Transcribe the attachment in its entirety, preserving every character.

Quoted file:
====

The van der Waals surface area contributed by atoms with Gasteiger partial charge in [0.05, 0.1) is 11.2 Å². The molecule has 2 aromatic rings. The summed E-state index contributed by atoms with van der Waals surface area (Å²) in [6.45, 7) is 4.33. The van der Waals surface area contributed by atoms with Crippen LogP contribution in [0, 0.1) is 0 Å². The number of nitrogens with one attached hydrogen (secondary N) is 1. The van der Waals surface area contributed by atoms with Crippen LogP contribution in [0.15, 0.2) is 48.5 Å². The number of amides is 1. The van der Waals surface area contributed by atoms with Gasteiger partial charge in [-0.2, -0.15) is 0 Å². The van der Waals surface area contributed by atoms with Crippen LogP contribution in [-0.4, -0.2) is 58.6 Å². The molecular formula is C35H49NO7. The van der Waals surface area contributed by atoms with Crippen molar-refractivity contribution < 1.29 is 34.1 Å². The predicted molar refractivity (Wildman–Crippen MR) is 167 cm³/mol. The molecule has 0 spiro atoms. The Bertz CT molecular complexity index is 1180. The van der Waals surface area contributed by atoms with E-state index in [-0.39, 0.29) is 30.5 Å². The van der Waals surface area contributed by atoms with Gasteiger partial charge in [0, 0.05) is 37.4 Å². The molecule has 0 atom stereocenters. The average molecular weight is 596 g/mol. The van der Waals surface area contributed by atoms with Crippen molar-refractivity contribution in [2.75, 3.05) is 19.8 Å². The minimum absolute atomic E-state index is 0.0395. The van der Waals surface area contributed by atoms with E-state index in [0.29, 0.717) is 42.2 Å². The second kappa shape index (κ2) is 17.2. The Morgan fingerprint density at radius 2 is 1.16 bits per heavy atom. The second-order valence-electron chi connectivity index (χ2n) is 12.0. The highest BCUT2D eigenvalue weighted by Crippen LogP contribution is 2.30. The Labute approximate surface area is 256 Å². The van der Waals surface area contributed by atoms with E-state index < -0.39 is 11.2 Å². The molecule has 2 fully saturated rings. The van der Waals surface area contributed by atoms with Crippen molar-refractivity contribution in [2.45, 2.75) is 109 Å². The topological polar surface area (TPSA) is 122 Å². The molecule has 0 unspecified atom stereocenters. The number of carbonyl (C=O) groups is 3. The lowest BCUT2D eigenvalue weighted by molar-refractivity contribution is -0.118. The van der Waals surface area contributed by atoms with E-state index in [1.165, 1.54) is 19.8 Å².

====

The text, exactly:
The van der Waals surface area contributed by atoms with Gasteiger partial charge in [0.05, 0.1) is 11.2 Å². The molecule has 2 aromatic rings. The summed E-state index contributed by atoms with van der Waals surface area (Å²) in [6.45, 7) is 4.33. The van der Waals surface area contributed by atoms with Crippen LogP contribution in [0, 0.1) is 0 Å². The number of nitrogens with one attached hydrogen (secondary N) is 1. The van der Waals surface area contributed by atoms with Crippen LogP contribution in [0.15, 0.2) is 48.5 Å². The number of amides is 1. The van der Waals surface area contributed by atoms with Gasteiger partial charge in [-0.2, -0.15) is 0 Å². The van der Waals surface area contributed by atoms with Crippen LogP contribution in [-0.4, -0.2) is 58.6 Å². The molecular formula is C35H49NO7. The van der Waals surface area contributed by atoms with Crippen molar-refractivity contribution < 1.29 is 34.1 Å². The predicted molar refractivity (Wildman–Crippen MR) is 167 cm³/mol. The molecule has 0 spiro atoms. The Bertz CT molecular complexity index is 1180. The van der Waals surface area contributed by atoms with E-state index in [-0.39, 0.29) is 30.5 Å². The van der Waals surface area contributed by atoms with Gasteiger partial charge in [0, 0.05) is 37.4 Å². The molecule has 0 atom stereocenters. The average molecular weight is 596 g/mol. The van der Waals surface area contributed by atoms with Crippen molar-refractivity contribution in [2.75, 3.05) is 19.8 Å². The minimum absolute atomic E-state index is 0.0395. The van der Waals surface area contributed by atoms with E-state index in [0.29, 0.717) is 42.2 Å². The second kappa shape index (κ2) is 17.2. The Morgan fingerprint density at radius 2 is 1.16 bits per heavy atom. The second-order valence-electron chi connectivity index (χ2n) is 12.0. The highest BCUT2D eigenvalue weighted by Crippen LogP contribution is 2.30. The Labute approximate surface area is 256 Å². The van der Waals surface area contributed by atoms with E-state index < -0.39 is 11.2 Å². The molecule has 2 fully saturated rings. The van der Waals surface area contributed by atoms with Crippen molar-refractivity contribution in [2.45, 2.75) is 109 Å². The topological polar surface area (TPSA) is 122 Å². The molecule has 0 unspecified atom stereocenters. The number of carbonyl (C=O) groups is 3. The lowest BCUT2D eigenvalue weighted by molar-refractivity contribution is -0.118. The van der Waals surface area contributed by atoms with E-state index in [1.165, 1.54) is 19.8 Å².